The band-limited expansion of the function *f*(*x*) is given by

where sinc(*x*) = sin(π*x*)/π*x*. This is also called the sinc expansion, or the Whittaker cardinal after its discoverer E. T. Whittaker [1].

This is called the band-limited expansion of *f* because each term in the infinite sum is band-limited, i.e. only has Fourier spectrum within a finite band, because the Fourier transform of the sinc function is a step function supported between −1/2 and 1/2. [2]

The band-limited expansion has a lot of nice mathematical properties, leading Whittaker to call it “a function of royal blood in the family of entire functions, whose distinguished properties separate it from its bourgeois brethren.”

We can find a band-limited approximation for *f* by taking only a finite number of terms in the sum. An advantage of the band-limited approximation over a truncated Fourier series is that the former converges faster, making it useful in numerical algorithms [3]. Here’s an example of approximating the function exp(−*x*²) by taking *h *= 1 and using three terms, i.e. *k* running from −1 to 1.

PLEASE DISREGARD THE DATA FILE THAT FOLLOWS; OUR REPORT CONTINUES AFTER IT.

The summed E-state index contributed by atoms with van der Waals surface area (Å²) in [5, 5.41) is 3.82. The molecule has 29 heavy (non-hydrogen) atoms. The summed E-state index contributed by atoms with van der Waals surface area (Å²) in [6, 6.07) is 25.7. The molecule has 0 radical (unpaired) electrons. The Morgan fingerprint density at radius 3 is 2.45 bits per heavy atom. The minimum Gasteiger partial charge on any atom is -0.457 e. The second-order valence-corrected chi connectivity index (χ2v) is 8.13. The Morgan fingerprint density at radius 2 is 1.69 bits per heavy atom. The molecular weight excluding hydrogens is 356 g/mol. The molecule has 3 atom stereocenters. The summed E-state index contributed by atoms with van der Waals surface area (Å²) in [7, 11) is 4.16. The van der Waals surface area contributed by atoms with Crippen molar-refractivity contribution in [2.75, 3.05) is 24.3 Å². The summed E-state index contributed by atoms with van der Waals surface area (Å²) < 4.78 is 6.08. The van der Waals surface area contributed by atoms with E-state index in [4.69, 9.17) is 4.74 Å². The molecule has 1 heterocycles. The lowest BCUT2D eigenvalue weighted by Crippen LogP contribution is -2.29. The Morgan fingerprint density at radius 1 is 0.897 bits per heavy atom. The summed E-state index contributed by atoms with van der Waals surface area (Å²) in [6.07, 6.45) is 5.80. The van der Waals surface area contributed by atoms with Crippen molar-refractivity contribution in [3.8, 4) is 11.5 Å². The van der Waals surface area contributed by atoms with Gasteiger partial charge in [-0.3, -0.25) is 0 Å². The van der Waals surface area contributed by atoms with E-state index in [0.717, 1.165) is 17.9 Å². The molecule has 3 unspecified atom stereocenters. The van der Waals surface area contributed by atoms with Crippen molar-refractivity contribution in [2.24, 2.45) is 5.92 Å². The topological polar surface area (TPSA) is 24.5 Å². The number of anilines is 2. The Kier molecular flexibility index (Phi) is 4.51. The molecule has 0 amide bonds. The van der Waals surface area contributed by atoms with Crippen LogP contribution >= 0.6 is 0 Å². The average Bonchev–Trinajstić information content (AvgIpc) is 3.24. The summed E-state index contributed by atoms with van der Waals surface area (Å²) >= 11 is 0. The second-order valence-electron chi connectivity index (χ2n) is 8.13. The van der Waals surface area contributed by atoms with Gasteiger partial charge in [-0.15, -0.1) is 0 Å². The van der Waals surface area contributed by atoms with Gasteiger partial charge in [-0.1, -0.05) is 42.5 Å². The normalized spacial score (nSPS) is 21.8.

You can improve the accuracy of the approximation by decreasing the size of *h* or by increasing *N*. This post explains how to pick the trade-off between *h* and *N* to minimize approximation error.

## Related posts

[1] E. T. Whittaker, On the functions which are represented by the expansions of the interpolation theory, Proc. Roy. Soc. Edinburgh, 35 (1915), pp. 181–194.

[2] You may get a different interval of support if you use a different convention for defining the Fourier transform. Unfortunately there are many conventions.

[3] Frank Stenger. Numerical Methods based on Whittaker Cardinal, or Sinc Functions. Source: SIAM Review, Apr., 1981, Vol. 23, No. 2 (Apr., 1981), pp. 165-224

Nitpick: your paragraph quoting Whittaker about “royal blood” makes it sound as if he was talking about _band-limited functions_ generally, but I’m pretty sure he was actually referring specifically to the sinc function itself.